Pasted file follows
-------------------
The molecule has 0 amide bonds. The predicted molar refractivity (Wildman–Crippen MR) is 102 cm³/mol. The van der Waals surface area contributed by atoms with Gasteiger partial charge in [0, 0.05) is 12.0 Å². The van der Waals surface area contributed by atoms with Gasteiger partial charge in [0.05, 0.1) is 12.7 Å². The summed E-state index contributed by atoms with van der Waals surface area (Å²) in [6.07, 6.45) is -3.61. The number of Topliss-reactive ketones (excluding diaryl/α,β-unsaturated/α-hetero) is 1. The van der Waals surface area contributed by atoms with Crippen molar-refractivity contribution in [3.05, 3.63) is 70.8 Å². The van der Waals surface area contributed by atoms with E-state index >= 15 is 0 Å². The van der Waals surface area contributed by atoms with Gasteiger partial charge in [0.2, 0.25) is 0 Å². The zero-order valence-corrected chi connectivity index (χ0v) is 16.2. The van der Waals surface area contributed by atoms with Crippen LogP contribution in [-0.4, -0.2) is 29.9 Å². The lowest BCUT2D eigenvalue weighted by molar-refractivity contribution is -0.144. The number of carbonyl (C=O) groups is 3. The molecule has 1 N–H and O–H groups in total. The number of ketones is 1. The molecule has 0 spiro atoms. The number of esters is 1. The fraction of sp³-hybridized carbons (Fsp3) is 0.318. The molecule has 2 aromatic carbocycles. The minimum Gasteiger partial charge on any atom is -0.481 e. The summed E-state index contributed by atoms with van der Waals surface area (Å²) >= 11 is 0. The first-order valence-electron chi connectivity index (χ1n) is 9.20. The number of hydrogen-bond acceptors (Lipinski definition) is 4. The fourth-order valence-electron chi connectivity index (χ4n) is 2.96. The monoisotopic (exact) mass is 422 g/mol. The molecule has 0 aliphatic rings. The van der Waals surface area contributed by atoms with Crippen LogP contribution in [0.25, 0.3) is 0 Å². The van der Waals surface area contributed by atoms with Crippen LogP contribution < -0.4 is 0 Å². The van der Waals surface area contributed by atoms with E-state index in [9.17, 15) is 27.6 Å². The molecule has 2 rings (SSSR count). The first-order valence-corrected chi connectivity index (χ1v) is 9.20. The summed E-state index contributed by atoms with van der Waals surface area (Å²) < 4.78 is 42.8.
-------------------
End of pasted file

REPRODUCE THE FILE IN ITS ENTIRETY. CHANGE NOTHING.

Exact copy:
The molecule has 0 amide bonds. The predicted molar refractivity (Wildman–Crippen MR) is 102 cm³/mol. The van der Waals surface area contributed by atoms with Gasteiger partial charge in [0, 0.05) is 12.0 Å². The van der Waals surface area contributed by atoms with Gasteiger partial charge in [0.05, 0.1) is 12.7 Å². The summed E-state index contributed by atoms with van der Waals surface area (Å²) in [6.07, 6.45) is -3.61. The number of Topliss-reactive ketones (excluding diaryl/α,β-unsaturated/α-hetero) is 1. The van der Waals surface area contributed by atoms with Crippen molar-refractivity contribution in [3.05, 3.63) is 70.8 Å². The van der Waals surface area contributed by atoms with E-state index >= 15 is 0 Å². The van der Waals surface area contributed by atoms with Gasteiger partial charge in [0.2, 0.25) is 0 Å². The zero-order valence-corrected chi connectivity index (χ0v) is 16.2. The van der Waals surface area contributed by atoms with Crippen LogP contribution in [-0.4, -0.2) is 29.9 Å². The lowest BCUT2D eigenvalue weighted by molar-refractivity contribution is -0.144. The number of carbonyl (C=O) groups is 3. The molecule has 1 N–H and O–H groups in total. The number of ketones is 1. The molecule has 0 spiro atoms. The number of esters is 1. The fraction of sp³-hybridized carbons (Fsp3) is 0.318. The molecule has 2 aromatic carbocycles. The minimum Gasteiger partial charge on any atom is -0.481 e. The summed E-state index contributed by atoms with van der Waals surface area (Å²) >= 11 is 0. The first-order valence-electron chi connectivity index (χ1n) is 9.20. The number of hydrogen-bond acceptors (Lipinski definition) is 4. The fourth-order valence-electron chi connectivity index (χ4n) is 2.96. The monoisotopic (exact) mass is 422 g/mol. The molecule has 0 aliphatic rings. The van der Waals surface area contributed by atoms with Crippen LogP contribution in [0.25, 0.3) is 0 Å². The van der Waals surface area contributed by atoms with Crippen LogP contribution < -0.4 is 0 Å². The van der Waals surface area contributed by atoms with E-state index in [9.17, 15) is 27.6 Å². The molecule has 2 rings (SSSR count). The first-order valence-corrected chi connectivity index (χ1v) is 9.20. The summed E-state index contributed by atoms with van der Waals surface area (Å²) < 4.78 is 42.8.